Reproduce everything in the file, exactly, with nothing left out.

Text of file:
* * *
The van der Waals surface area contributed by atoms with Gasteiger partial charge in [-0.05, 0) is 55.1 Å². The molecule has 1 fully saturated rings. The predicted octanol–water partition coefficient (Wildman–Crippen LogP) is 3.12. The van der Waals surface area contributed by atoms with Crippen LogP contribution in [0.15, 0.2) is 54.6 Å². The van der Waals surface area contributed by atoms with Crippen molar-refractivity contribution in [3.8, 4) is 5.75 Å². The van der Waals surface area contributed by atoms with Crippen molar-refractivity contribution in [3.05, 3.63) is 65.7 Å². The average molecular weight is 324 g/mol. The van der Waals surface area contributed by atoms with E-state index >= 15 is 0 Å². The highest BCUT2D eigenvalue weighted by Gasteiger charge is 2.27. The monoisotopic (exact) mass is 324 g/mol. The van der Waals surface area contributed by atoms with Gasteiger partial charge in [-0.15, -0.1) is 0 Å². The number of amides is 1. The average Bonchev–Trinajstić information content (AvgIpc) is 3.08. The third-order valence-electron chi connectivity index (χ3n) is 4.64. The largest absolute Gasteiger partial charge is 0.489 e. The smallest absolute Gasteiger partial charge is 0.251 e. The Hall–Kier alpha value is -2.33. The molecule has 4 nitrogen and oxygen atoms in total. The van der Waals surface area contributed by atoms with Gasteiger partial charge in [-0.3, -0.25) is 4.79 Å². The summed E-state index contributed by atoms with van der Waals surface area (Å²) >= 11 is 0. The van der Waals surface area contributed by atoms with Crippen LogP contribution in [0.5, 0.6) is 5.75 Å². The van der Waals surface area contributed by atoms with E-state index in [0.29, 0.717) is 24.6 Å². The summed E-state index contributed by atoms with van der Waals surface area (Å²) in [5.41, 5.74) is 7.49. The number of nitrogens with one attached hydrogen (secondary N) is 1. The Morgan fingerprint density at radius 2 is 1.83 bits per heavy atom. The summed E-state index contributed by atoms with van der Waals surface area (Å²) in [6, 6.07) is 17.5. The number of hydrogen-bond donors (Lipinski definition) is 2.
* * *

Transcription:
The van der Waals surface area contributed by atoms with Gasteiger partial charge in [-0.05, 0) is 55.1 Å². The molecule has 1 fully saturated rings. The predicted octanol–water partition coefficient (Wildman–Crippen LogP) is 3.12. The van der Waals surface area contributed by atoms with Crippen LogP contribution in [0.15, 0.2) is 54.6 Å². The van der Waals surface area contributed by atoms with Crippen molar-refractivity contribution in [3.8, 4) is 5.75 Å². The van der Waals surface area contributed by atoms with Crippen molar-refractivity contribution in [3.05, 3.63) is 65.7 Å². The average molecular weight is 324 g/mol. The van der Waals surface area contributed by atoms with E-state index >= 15 is 0 Å². The highest BCUT2D eigenvalue weighted by Gasteiger charge is 2.27. The monoisotopic (exact) mass is 324 g/mol. The van der Waals surface area contributed by atoms with Gasteiger partial charge in [-0.15, -0.1) is 0 Å². The number of amides is 1. The average Bonchev–Trinajstić information content (AvgIpc) is 3.08. The third-order valence-electron chi connectivity index (χ3n) is 4.64. The largest absolute Gasteiger partial charge is 0.489 e. The smallest absolute Gasteiger partial charge is 0.251 e. The Hall–Kier alpha value is -2.33. The molecule has 4 nitrogen and oxygen atoms in total. The van der Waals surface area contributed by atoms with Gasteiger partial charge in [-0.3, -0.25) is 4.79 Å². The summed E-state index contributed by atoms with van der Waals surface area (Å²) >= 11 is 0. The van der Waals surface area contributed by atoms with Crippen LogP contribution in [0.5, 0.6) is 5.75 Å². The van der Waals surface area contributed by atoms with E-state index in [0.29, 0.717) is 24.6 Å². The summed E-state index contributed by atoms with van der Waals surface area (Å²) in [5.41, 5.74) is 7.49. The number of nitrogens with one attached hydrogen (secondary N) is 1. The Morgan fingerprint density at radius 2 is 1.83 bits per heavy atom. The summed E-state index contributed by atoms with van der Waals surface area (Å²) in [6, 6.07) is 17.5. The number of hydrogen-bond donors (Lipinski definition) is 2.